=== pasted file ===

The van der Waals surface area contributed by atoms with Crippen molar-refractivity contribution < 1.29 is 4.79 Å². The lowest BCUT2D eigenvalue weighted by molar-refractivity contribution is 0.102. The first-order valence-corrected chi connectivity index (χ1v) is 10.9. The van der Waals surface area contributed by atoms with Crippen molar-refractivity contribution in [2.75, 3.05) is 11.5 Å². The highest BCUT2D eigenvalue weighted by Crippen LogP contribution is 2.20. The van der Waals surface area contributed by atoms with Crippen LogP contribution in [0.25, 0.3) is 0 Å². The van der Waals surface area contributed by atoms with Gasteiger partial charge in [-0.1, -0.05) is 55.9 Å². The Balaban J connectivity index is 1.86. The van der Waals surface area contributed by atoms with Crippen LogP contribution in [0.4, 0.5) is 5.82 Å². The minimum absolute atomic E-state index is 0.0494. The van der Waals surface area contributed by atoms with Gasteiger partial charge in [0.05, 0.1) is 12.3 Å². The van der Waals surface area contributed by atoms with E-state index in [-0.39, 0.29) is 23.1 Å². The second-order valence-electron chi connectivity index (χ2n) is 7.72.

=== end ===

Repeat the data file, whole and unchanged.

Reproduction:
The van der Waals surface area contributed by atoms with Crippen molar-refractivity contribution < 1.29 is 4.79 Å². The lowest BCUT2D eigenvalue weighted by molar-refractivity contribution is 0.102. The first-order valence-corrected chi connectivity index (χ1v) is 10.9. The van der Waals surface area contributed by atoms with Crippen molar-refractivity contribution in [2.75, 3.05) is 11.5 Å². The highest BCUT2D eigenvalue weighted by Crippen LogP contribution is 2.20. The van der Waals surface area contributed by atoms with Crippen LogP contribution in [0.25, 0.3) is 0 Å². The van der Waals surface area contributed by atoms with Gasteiger partial charge in [-0.1, -0.05) is 55.9 Å². The Balaban J connectivity index is 1.86. The van der Waals surface area contributed by atoms with Crippen LogP contribution in [0.4, 0.5) is 5.82 Å². The minimum absolute atomic E-state index is 0.0494. The van der Waals surface area contributed by atoms with Gasteiger partial charge in [0.05, 0.1) is 12.3 Å². The van der Waals surface area contributed by atoms with E-state index in [-0.39, 0.29) is 23.1 Å². The second-order valence-electron chi connectivity index (χ2n) is 7.72.